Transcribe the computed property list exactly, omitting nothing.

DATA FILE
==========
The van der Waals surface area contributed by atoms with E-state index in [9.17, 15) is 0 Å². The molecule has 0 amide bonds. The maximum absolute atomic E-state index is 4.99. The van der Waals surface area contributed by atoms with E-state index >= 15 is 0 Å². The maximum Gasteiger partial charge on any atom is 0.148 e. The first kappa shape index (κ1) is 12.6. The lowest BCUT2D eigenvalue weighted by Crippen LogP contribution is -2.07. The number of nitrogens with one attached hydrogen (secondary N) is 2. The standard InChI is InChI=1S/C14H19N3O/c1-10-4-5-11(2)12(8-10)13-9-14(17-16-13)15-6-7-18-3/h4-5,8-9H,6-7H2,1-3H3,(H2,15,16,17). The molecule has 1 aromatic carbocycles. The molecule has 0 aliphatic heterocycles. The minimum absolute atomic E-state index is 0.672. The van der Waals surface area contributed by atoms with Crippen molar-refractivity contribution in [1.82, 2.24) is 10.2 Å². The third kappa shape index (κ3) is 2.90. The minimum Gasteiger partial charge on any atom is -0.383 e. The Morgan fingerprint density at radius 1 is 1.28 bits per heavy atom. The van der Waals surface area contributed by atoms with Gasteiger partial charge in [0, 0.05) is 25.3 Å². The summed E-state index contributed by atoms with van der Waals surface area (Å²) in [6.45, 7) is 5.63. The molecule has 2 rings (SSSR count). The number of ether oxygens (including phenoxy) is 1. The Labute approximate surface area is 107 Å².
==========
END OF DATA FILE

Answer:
The van der Waals surface area contributed by atoms with E-state index in [9.17, 15) is 0 Å². The molecule has 0 amide bonds. The maximum absolute atomic E-state index is 4.99. The van der Waals surface area contributed by atoms with E-state index >= 15 is 0 Å². The maximum Gasteiger partial charge on any atom is 0.148 e. The first kappa shape index (κ1) is 12.6. The lowest BCUT2D eigenvalue weighted by Crippen LogP contribution is -2.07. The number of nitrogens with one attached hydrogen (secondary N) is 2. The standard InChI is InChI=1S/C14H19N3O/c1-10-4-5-11(2)12(8-10)13-9-14(17-16-13)15-6-7-18-3/h4-5,8-9H,6-7H2,1-3H3,(H2,15,16,17). The molecule has 1 aromatic carbocycles. The molecule has 0 aliphatic heterocycles. The minimum absolute atomic E-state index is 0.672. The van der Waals surface area contributed by atoms with Crippen molar-refractivity contribution in [1.82, 2.24) is 10.2 Å². The third kappa shape index (κ3) is 2.90. The minimum Gasteiger partial charge on any atom is -0.383 e. The Morgan fingerprint density at radius 1 is 1.28 bits per heavy atom. The van der Waals surface area contributed by atoms with Gasteiger partial charge in [0, 0.05) is 25.3 Å². The summed E-state index contributed by atoms with van der Waals surface area (Å²) in [6.45, 7) is 5.63. The molecule has 2 rings (SSSR count). The number of ether oxygens (including phenoxy) is 1. The Labute approximate surface area is 107 Å².